TRADE UNION RECOGNITION – 6 April 1998
Dr Julian Lewis: I wish to be brief, because I want to give my hon. Friend the Member for Westmorland and Lonsdale (Mr Collins) an opportunity to speak, as I know he is keen to do so.
During the debate, we have had a fair number of trips down memory lane, with repeated incantations about 18 years of Conservative rule. I wish that I had £5 for every time Labour Members referred to those 18 years. They think that it is some sort of insult to the Conservative party, but, by referring to that long period in which Conservative Governments were elected, re-elected and re-elected again, they are insulting the judgment of the British people who, time and again, saw fit to re-elect Conservative Governments and reject Labour, often because of its espousal of the very policies that the proposed Government measure would reintroduce into industrial relations.
We have heard derogatory references to "the enemy within", as an expression used by Margaret Thatcher. I remember when she used that expression and the circumstances in trade union affairs about which she used it. I remember the events in the Civil and Public Services Association, which was infiltrated by the same Militant Tendency – or Revolutionary Socialist League as it really was – that it took Labour so long to gear itself up to expel from its ranks. I remember when Kate Losinska, a genuine trade unionist, was attacked, beaten and tripped downstairs by the enemy within. Yes, the Militant Tendency was the enemy within the CPSA, and my right hon. and noble Friend Baroness Thatcher was right to use that expression. She was right to use it not only about the termites burrowing in from the Fourth International, but about the National Union of Mineworkers and Mr Scargill and his sponsors –
Mr Clapham: Does the hon. Gentleman realise the enormous contribution that those who worked in the mines made during the first and second world wars? Does he realise that before the first world war there were more than 1 million miners and that enormous sacrifices were made in mining communities? Is he slighting that contribution?
Dr Lewis: On the contrary, it was Mr Scargill who slighted those brave miners when, time and again, during those arguments he refused to give them a ballot on whether they should be conducting an industrial dispute. Mr Scargill would not give his members the right to a ballot while he used them to pursue his political objectives rather than look after their interests. His campaign was funded by foreign communist regimes, which openly collected huge sums of money – there was no voluntarism about contributing for Soviet trade union members, believe me – to help him undermine British industrial relations while the people of those regimes were being incarcerated for political offences.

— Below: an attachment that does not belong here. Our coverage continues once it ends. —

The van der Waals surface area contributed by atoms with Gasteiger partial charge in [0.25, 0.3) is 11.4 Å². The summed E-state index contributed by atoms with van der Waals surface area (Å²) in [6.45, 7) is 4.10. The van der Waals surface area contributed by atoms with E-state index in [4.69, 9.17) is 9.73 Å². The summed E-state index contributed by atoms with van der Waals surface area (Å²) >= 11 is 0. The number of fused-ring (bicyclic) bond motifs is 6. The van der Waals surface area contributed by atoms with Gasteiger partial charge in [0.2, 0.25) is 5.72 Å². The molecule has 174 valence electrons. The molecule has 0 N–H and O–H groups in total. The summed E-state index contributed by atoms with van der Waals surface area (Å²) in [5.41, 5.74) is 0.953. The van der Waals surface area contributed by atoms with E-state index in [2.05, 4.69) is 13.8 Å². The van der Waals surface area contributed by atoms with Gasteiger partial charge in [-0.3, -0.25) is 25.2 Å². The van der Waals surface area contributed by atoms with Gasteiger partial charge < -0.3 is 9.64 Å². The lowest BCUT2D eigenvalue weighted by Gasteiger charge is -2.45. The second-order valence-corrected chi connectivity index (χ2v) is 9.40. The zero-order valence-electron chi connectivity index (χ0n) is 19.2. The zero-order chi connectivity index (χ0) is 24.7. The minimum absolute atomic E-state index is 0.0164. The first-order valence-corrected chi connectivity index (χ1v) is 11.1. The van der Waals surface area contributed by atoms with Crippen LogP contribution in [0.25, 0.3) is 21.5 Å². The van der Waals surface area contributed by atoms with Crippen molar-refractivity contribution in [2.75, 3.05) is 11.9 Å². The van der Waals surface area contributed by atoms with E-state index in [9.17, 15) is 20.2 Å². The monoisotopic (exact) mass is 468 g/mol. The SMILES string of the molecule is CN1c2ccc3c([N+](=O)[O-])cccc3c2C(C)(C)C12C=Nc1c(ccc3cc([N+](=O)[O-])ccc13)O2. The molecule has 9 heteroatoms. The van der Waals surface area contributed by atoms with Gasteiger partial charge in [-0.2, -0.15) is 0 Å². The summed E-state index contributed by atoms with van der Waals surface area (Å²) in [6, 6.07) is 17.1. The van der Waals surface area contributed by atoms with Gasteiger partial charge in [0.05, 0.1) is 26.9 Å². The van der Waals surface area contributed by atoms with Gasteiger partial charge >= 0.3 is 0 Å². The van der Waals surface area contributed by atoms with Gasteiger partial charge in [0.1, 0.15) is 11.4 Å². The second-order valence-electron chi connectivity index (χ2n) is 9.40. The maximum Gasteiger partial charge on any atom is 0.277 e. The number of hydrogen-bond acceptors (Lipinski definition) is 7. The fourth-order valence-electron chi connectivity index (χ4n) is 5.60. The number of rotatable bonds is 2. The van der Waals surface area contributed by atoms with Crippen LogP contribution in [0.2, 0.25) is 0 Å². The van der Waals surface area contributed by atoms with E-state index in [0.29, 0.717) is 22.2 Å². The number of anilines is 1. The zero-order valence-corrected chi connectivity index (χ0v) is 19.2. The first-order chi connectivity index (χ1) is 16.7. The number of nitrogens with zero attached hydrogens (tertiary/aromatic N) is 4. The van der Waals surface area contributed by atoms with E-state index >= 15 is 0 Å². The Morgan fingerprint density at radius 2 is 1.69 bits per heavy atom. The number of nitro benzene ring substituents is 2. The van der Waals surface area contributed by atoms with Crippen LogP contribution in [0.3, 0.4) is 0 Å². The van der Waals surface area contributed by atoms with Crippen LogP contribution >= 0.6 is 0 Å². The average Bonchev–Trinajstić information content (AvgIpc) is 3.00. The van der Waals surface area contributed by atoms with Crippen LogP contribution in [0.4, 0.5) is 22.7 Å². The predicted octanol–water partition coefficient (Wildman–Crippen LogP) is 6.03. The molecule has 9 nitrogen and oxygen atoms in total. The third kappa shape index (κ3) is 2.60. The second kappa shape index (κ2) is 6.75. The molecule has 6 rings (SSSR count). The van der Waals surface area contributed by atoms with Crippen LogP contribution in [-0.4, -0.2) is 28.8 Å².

I also remember how a change came about, so I shall move on to the more positive aspects. The introduction of compulsory secret postal ballots was the reason for that change. The measures were partly introduced in the Trade Union Act 1984 and completed in the Employment Act 1988. I pay particular tribute to the late Lord Wyatt of Weeford, whose memorial service I had the privilege to attend last week, for his outstanding work to expose communist manipulation in the Electrical Trade Union and to highlight the shortcomings in the Thatcher Government's plan – which did not include making secret postal ballots compulsory until he drew those shortcomings to their attention and the measures were drawn into the legislation. I hope that the Minister will reply to this point, even if it is the only point to which she replies, as even if the Government cannot –
Mr John McDonnell (Hayes and Harlington): My hon. Friend the Member for Brentford and Isleworth (Ann Keen) referred to a dispute in which a number of my constituents are engaged. It is important that we use the House for constructive debate and, if we can, to give constructive assistance in that dispute, which concerns 80 per cent. of a work force who have joined the GMB and request that their employer assists them in organising a ballot to ensure that, as a result, the employer recognises the union.